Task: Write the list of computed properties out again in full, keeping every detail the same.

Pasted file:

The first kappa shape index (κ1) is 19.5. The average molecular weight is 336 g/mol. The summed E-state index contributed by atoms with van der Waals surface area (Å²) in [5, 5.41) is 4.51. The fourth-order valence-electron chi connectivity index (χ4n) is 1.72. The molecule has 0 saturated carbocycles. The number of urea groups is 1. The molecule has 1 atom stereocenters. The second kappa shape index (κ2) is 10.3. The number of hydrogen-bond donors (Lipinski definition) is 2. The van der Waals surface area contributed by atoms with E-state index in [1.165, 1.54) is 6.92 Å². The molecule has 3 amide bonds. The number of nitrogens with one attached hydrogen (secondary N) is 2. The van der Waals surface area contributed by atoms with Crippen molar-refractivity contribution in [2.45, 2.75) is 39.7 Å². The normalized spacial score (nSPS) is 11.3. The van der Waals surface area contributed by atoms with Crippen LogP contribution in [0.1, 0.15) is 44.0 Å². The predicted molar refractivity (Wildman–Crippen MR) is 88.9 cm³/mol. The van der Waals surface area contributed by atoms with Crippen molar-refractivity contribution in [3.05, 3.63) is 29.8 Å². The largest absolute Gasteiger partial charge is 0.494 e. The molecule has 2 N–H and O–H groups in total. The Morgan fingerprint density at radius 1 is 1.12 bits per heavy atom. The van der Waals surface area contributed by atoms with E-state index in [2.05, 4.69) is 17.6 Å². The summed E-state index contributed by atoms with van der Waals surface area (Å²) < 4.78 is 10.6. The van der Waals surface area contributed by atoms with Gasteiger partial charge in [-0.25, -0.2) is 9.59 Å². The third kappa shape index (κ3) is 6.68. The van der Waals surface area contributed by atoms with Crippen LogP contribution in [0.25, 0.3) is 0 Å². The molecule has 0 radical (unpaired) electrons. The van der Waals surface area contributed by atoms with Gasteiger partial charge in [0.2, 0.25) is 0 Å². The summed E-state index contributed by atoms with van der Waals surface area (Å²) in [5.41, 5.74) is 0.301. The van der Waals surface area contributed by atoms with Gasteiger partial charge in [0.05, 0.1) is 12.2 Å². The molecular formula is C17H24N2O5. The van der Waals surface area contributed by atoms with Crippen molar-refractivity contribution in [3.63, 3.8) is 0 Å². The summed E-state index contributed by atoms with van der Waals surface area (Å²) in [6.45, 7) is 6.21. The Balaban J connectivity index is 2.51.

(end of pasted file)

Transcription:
The first kappa shape index (κ1) is 19.5. The average molecular weight is 336 g/mol. The summed E-state index contributed by atoms with van der Waals surface area (Å²) in [5, 5.41) is 4.51. The fourth-order valence-electron chi connectivity index (χ4n) is 1.72. The molecule has 0 saturated carbocycles. The number of urea groups is 1. The molecule has 1 atom stereocenters. The second kappa shape index (κ2) is 10.3. The number of hydrogen-bond donors (Lipinski definition) is 2. The van der Waals surface area contributed by atoms with E-state index in [1.165, 1.54) is 6.92 Å². The molecule has 3 amide bonds. The number of nitrogens with one attached hydrogen (secondary N) is 2. The van der Waals surface area contributed by atoms with Crippen molar-refractivity contribution in [2.45, 2.75) is 39.7 Å². The normalized spacial score (nSPS) is 11.3. The van der Waals surface area contributed by atoms with Crippen LogP contribution in [0.1, 0.15) is 44.0 Å². The predicted molar refractivity (Wildman–Crippen MR) is 88.9 cm³/mol. The van der Waals surface area contributed by atoms with Crippen molar-refractivity contribution in [3.05, 3.63) is 29.8 Å². The largest absolute Gasteiger partial charge is 0.494 e. The molecule has 2 N–H and O–H groups in total. The Morgan fingerprint density at radius 1 is 1.12 bits per heavy atom. The van der Waals surface area contributed by atoms with E-state index in [2.05, 4.69) is 17.6 Å². The summed E-state index contributed by atoms with van der Waals surface area (Å²) < 4.78 is 10.6. The van der Waals surface area contributed by atoms with Gasteiger partial charge in [-0.25, -0.2) is 9.59 Å². The third kappa shape index (κ3) is 6.68. The van der Waals surface area contributed by atoms with Crippen LogP contribution in [0.25, 0.3) is 0 Å². The molecule has 0 radical (unpaired) electrons. The van der Waals surface area contributed by atoms with Gasteiger partial charge in [0.2, 0.25) is 0 Å². The summed E-state index contributed by atoms with van der Waals surface area (Å²) in [5.41, 5.74) is 0.301. The van der Waals surface area contributed by atoms with Gasteiger partial charge in [0.05, 0.1) is 12.2 Å². The molecular formula is C17H24N2O5. The van der Waals surface area contributed by atoms with Crippen molar-refractivity contribution in [3.63, 3.8) is 0 Å². The summed E-state index contributed by atoms with van der Waals surface area (Å²) in [6.45, 7) is 6.21. The Balaban J connectivity index is 2.51.